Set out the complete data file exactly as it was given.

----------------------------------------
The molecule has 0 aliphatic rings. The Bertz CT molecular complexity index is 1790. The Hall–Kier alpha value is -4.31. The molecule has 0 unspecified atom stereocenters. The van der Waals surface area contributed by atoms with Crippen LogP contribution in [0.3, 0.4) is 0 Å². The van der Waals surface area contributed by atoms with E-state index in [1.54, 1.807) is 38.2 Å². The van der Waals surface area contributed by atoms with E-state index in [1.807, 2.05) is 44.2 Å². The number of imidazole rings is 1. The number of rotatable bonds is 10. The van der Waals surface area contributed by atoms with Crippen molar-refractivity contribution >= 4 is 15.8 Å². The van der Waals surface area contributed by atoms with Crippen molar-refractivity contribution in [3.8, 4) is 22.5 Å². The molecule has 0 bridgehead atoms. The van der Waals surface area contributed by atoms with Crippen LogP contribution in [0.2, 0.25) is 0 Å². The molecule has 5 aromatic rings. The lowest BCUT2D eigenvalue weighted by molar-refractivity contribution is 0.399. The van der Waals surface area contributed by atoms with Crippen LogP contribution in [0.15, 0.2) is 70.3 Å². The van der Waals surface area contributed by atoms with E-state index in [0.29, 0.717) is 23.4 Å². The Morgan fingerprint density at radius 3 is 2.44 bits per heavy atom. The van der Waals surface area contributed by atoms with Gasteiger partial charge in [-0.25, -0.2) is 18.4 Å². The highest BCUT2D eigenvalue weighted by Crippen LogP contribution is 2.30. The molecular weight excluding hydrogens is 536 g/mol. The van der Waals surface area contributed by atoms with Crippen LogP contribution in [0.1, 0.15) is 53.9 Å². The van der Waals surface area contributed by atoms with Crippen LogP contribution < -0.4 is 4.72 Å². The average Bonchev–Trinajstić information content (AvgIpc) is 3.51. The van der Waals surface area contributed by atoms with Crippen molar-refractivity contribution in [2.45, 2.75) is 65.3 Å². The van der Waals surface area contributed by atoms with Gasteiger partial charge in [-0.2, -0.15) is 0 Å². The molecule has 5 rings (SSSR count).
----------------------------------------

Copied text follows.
The molecule has 0 aliphatic rings. The Bertz CT molecular complexity index is 1790. The Hall–Kier alpha value is -4.31. The molecule has 0 unspecified atom stereocenters. The van der Waals surface area contributed by atoms with Crippen LogP contribution in [0.3, 0.4) is 0 Å². The van der Waals surface area contributed by atoms with E-state index in [1.54, 1.807) is 38.2 Å². The van der Waals surface area contributed by atoms with E-state index in [1.807, 2.05) is 44.2 Å². The number of imidazole rings is 1. The number of rotatable bonds is 10. The van der Waals surface area contributed by atoms with Crippen molar-refractivity contribution >= 4 is 15.8 Å². The van der Waals surface area contributed by atoms with Crippen molar-refractivity contribution in [3.8, 4) is 22.5 Å². The molecule has 0 bridgehead atoms. The van der Waals surface area contributed by atoms with Crippen LogP contribution in [0.2, 0.25) is 0 Å². The molecule has 5 aromatic rings. The lowest BCUT2D eigenvalue weighted by molar-refractivity contribution is 0.399. The van der Waals surface area contributed by atoms with Crippen LogP contribution in [0.15, 0.2) is 70.3 Å². The van der Waals surface area contributed by atoms with E-state index in [0.29, 0.717) is 23.4 Å². The Morgan fingerprint density at radius 3 is 2.44 bits per heavy atom. The van der Waals surface area contributed by atoms with Gasteiger partial charge in [-0.25, -0.2) is 18.4 Å². The highest BCUT2D eigenvalue weighted by Crippen LogP contribution is 2.30. The molecular weight excluding hydrogens is 536 g/mol. The van der Waals surface area contributed by atoms with Crippen LogP contribution in [0.1, 0.15) is 53.9 Å². The van der Waals surface area contributed by atoms with Crippen LogP contribution < -0.4 is 4.72 Å². The average Bonchev–Trinajstić information content (AvgIpc) is 3.51. The van der Waals surface area contributed by atoms with Crippen molar-refractivity contribution in [2.45, 2.75) is 65.3 Å². The van der Waals surface area contributed by atoms with Gasteiger partial charge in [-0.2, -0.15) is 0 Å². The molecule has 5 rings (SSSR count).